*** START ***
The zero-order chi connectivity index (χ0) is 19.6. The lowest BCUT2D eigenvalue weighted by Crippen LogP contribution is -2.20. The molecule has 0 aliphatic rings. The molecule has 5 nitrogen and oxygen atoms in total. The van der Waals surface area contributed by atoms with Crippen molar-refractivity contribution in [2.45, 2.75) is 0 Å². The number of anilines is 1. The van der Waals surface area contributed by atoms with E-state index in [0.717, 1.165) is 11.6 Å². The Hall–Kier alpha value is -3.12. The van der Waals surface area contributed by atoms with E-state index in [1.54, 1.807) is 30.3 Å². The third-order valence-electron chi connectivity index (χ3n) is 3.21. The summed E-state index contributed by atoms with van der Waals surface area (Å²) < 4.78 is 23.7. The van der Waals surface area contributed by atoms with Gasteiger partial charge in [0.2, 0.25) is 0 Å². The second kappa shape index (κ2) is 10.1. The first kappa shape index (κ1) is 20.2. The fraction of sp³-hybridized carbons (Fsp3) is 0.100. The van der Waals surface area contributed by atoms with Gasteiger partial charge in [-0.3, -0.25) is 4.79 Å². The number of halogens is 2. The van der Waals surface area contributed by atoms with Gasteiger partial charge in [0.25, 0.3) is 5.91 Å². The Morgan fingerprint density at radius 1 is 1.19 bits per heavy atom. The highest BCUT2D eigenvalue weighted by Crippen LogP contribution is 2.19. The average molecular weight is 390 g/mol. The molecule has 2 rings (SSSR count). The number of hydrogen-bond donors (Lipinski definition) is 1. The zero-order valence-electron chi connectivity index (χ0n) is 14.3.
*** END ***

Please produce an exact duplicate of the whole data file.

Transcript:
The zero-order chi connectivity index (χ0) is 19.6. The lowest BCUT2D eigenvalue weighted by Crippen LogP contribution is -2.20. The molecule has 0 aliphatic rings. The molecule has 5 nitrogen and oxygen atoms in total. The van der Waals surface area contributed by atoms with Crippen molar-refractivity contribution in [2.45, 2.75) is 0 Å². The number of anilines is 1. The van der Waals surface area contributed by atoms with E-state index in [0.717, 1.165) is 11.6 Å². The Hall–Kier alpha value is -3.12. The van der Waals surface area contributed by atoms with E-state index in [1.54, 1.807) is 30.3 Å². The third-order valence-electron chi connectivity index (χ3n) is 3.21. The summed E-state index contributed by atoms with van der Waals surface area (Å²) < 4.78 is 23.7. The van der Waals surface area contributed by atoms with Gasteiger partial charge in [0.2, 0.25) is 0 Å². The second kappa shape index (κ2) is 10.1. The first kappa shape index (κ1) is 20.2. The fraction of sp³-hybridized carbons (Fsp3) is 0.100. The van der Waals surface area contributed by atoms with Gasteiger partial charge in [-0.3, -0.25) is 4.79 Å². The number of halogens is 2. The van der Waals surface area contributed by atoms with Gasteiger partial charge in [0.25, 0.3) is 5.91 Å². The Morgan fingerprint density at radius 1 is 1.19 bits per heavy atom. The highest BCUT2D eigenvalue weighted by Crippen LogP contribution is 2.19. The average molecular weight is 390 g/mol. The molecule has 2 rings (SSSR count). The number of hydrogen-bond donors (Lipinski definition) is 1. The zero-order valence-electron chi connectivity index (χ0n) is 14.3.